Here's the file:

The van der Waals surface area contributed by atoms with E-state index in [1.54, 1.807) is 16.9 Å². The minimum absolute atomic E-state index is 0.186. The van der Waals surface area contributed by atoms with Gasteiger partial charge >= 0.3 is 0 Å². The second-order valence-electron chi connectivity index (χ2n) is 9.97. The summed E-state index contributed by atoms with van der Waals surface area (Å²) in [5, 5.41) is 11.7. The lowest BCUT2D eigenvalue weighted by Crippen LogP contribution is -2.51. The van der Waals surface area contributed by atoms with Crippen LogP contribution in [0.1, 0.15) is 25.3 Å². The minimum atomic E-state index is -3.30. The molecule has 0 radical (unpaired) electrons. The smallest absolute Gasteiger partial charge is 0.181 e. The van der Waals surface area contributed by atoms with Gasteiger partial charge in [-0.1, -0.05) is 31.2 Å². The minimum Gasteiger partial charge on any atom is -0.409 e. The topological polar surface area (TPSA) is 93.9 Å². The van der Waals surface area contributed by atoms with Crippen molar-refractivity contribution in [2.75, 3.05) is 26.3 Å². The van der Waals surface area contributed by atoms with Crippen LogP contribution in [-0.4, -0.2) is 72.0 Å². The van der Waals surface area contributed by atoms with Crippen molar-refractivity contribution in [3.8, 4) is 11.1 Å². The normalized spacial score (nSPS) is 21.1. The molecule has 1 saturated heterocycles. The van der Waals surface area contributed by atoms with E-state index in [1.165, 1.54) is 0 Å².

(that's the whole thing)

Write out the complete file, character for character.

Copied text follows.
The van der Waals surface area contributed by atoms with E-state index in [1.54, 1.807) is 16.9 Å². The minimum absolute atomic E-state index is 0.186. The van der Waals surface area contributed by atoms with Gasteiger partial charge >= 0.3 is 0 Å². The second-order valence-electron chi connectivity index (χ2n) is 9.97. The summed E-state index contributed by atoms with van der Waals surface area (Å²) in [5, 5.41) is 11.7. The lowest BCUT2D eigenvalue weighted by Crippen LogP contribution is -2.51. The van der Waals surface area contributed by atoms with Crippen LogP contribution in [0.1, 0.15) is 25.3 Å². The minimum atomic E-state index is -3.30. The molecule has 0 radical (unpaired) electrons. The smallest absolute Gasteiger partial charge is 0.181 e. The van der Waals surface area contributed by atoms with Gasteiger partial charge in [-0.1, -0.05) is 31.2 Å². The minimum Gasteiger partial charge on any atom is -0.409 e. The topological polar surface area (TPSA) is 93.9 Å². The van der Waals surface area contributed by atoms with Crippen molar-refractivity contribution in [2.75, 3.05) is 26.3 Å². The van der Waals surface area contributed by atoms with Crippen LogP contribution in [-0.4, -0.2) is 72.0 Å². The van der Waals surface area contributed by atoms with Crippen molar-refractivity contribution in [3.8, 4) is 11.1 Å². The normalized spacial score (nSPS) is 21.1. The molecule has 1 saturated heterocycles. The van der Waals surface area contributed by atoms with E-state index in [1.165, 1.54) is 0 Å².